August 23, 1863 - As operations against the Charleston defenses continued, ironclads under Rear Admiral Dahlgren, including U.S.S. Weehawken, Montauk, Nahant, Passaic, and Patapsco, opened on Fort Sumter shortly: after 3 a.m. Confederate batteries at Fort Moultrie replied, and three of the monitors turned their attention to that quarter as fog set in, obscuring the view of both sides. "Finding Sumter pretty well used up," Dahlgren wrote, "I concluded to haul off [at daybreak], for the men had been at work two days and two nights and were exhausted." Much of the firing had been within a range of 1,000 yards. Later that morning U.S.S. New Ironsides, Captain Rowan, steamed abreast of and engaged Fort Wagner for an hour. In the exchange New Ironsides lost a dinghy which was cut away by a shot from a Confederate X-inch gun.
August 23, 1864 - Having doggedly withstood naval bombardment for more than two weeks, and invested by Union soldiers ashore, Brigadier General Page surrendered Fort Morgan, the last Confederate bastion at Mobile Bay. "My guns and powder had all been destroyed, my means of defense gone, the citadel, nearly the entire quartermaster stores, and a portion of the commissariat burned by the enemy's shells," he reported. "It was evident the fort could hold out but a few hours longer under a renewed bombardment. The only question was: Hold it for this time, gain the eclat, and sustain the loss of life from the falling of the walls, or save life and capitulate?"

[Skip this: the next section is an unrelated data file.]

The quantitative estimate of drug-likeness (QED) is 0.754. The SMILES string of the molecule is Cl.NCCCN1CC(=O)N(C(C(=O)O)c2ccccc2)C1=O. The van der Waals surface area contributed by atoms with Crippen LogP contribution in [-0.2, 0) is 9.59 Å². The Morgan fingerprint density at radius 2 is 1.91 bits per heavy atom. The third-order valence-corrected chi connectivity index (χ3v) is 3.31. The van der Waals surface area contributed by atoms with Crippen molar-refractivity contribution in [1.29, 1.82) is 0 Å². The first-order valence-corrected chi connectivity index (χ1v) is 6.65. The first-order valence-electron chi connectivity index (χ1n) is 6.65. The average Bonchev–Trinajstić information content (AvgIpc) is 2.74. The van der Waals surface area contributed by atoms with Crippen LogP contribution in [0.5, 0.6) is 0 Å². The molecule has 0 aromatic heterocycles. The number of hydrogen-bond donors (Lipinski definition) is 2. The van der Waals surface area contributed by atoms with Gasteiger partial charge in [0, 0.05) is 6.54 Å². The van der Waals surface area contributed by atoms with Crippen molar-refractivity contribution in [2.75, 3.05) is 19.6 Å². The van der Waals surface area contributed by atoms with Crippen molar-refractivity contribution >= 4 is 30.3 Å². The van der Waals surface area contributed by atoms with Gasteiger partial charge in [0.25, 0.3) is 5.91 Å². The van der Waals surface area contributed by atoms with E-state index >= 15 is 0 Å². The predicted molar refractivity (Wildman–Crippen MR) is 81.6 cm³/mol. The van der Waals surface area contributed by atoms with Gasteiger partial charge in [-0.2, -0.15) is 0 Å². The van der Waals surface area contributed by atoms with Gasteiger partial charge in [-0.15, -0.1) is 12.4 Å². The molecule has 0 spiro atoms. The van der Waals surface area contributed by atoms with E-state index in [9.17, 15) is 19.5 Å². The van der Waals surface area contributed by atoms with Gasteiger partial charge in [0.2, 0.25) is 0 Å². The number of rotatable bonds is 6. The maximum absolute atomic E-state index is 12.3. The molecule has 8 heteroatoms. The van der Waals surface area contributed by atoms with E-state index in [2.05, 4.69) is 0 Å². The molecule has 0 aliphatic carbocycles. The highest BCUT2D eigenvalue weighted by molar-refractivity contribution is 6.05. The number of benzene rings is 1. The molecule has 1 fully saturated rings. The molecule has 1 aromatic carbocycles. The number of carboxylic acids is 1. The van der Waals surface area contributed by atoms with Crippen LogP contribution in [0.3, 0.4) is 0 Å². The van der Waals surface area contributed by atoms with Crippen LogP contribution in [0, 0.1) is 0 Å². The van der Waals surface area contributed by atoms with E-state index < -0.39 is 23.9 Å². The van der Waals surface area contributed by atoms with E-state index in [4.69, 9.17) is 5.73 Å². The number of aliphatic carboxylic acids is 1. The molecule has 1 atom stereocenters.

August 23, 1864 - Acting Master's Mate Woodman made his second dangerous reconnaissance up the Roanoke River, North Carolina, to gather intelligence on C.S.S. Albemarle and the defenses of Plymouth. Woodman reported: "At 10 a.m. I arrived on the Roanoke River, opposite Plymouth. The ram Albemarle was lying alongside of the wharf at Plymouth, protected with timbers, extending com-pletely around her . . . ." Woodman, who would make yet another reconnaissance mission, gained much vital information upon which Lieutenant Cushing planned the expedition which ended Albemarle's career.
August 23, 1864 - The Geneva Convention of 1864 for the Amelioration of the Condition of the Wounded and Sick of Armies in the Field is adopted by 12 nations meeting in Geneva. The agreement, advocated by Swiss humanitarian Jean-Henri Dunant, called for nonpartisan care to the sick and wounded in times of war and provided for the neutrality of medical personnel. It also proposed the use of an international emblem to mark medical personnel and supplies. In honor of Dunant's nationality, a red cross on a white background--the Swiss flag in reverse--was chosen. In 1901, Dunant was awarded the first Nobel Peace Prize. In 1881, American humanitarians Clara Barton and Adolphus Solomons founded the American National Red Cross, an organization designed to provide humanitarian aid to victims of wars and natural disasters in congruence with the International Red Cross.